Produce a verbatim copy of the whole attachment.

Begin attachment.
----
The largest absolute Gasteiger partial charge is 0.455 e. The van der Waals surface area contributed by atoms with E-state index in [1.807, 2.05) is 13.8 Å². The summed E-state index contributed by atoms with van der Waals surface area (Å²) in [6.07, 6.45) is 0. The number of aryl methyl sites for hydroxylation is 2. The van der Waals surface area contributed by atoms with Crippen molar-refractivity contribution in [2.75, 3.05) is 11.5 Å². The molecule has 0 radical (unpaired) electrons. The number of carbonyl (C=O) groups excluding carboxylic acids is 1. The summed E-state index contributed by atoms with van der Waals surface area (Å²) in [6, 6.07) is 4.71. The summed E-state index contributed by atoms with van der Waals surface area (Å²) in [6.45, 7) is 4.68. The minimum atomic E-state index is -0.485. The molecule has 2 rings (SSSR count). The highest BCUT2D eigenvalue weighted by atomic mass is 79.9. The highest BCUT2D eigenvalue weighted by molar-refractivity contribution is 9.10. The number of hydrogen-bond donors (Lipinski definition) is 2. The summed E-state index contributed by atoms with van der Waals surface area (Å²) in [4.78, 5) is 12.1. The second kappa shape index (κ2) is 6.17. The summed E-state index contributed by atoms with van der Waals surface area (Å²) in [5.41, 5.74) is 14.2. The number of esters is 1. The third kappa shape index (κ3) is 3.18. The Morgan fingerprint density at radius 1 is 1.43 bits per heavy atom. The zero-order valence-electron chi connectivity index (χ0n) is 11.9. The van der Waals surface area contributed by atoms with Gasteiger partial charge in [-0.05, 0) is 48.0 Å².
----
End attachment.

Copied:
The largest absolute Gasteiger partial charge is 0.455 e. The van der Waals surface area contributed by atoms with E-state index in [1.807, 2.05) is 13.8 Å². The summed E-state index contributed by atoms with van der Waals surface area (Å²) in [6.07, 6.45) is 0. The number of aryl methyl sites for hydroxylation is 2. The van der Waals surface area contributed by atoms with Crippen molar-refractivity contribution in [2.75, 3.05) is 11.5 Å². The molecule has 0 radical (unpaired) electrons. The number of carbonyl (C=O) groups excluding carboxylic acids is 1. The summed E-state index contributed by atoms with van der Waals surface area (Å²) in [6, 6.07) is 4.71. The summed E-state index contributed by atoms with van der Waals surface area (Å²) in [6.45, 7) is 4.68. The minimum atomic E-state index is -0.485. The molecule has 2 rings (SSSR count). The highest BCUT2D eigenvalue weighted by atomic mass is 79.9. The highest BCUT2D eigenvalue weighted by molar-refractivity contribution is 9.10. The number of hydrogen-bond donors (Lipinski definition) is 2. The summed E-state index contributed by atoms with van der Waals surface area (Å²) in [4.78, 5) is 12.1. The second kappa shape index (κ2) is 6.17. The summed E-state index contributed by atoms with van der Waals surface area (Å²) in [5.41, 5.74) is 14.2. The number of esters is 1. The third kappa shape index (κ3) is 3.18. The Morgan fingerprint density at radius 1 is 1.43 bits per heavy atom. The zero-order valence-electron chi connectivity index (χ0n) is 11.9. The van der Waals surface area contributed by atoms with Gasteiger partial charge in [-0.05, 0) is 48.0 Å².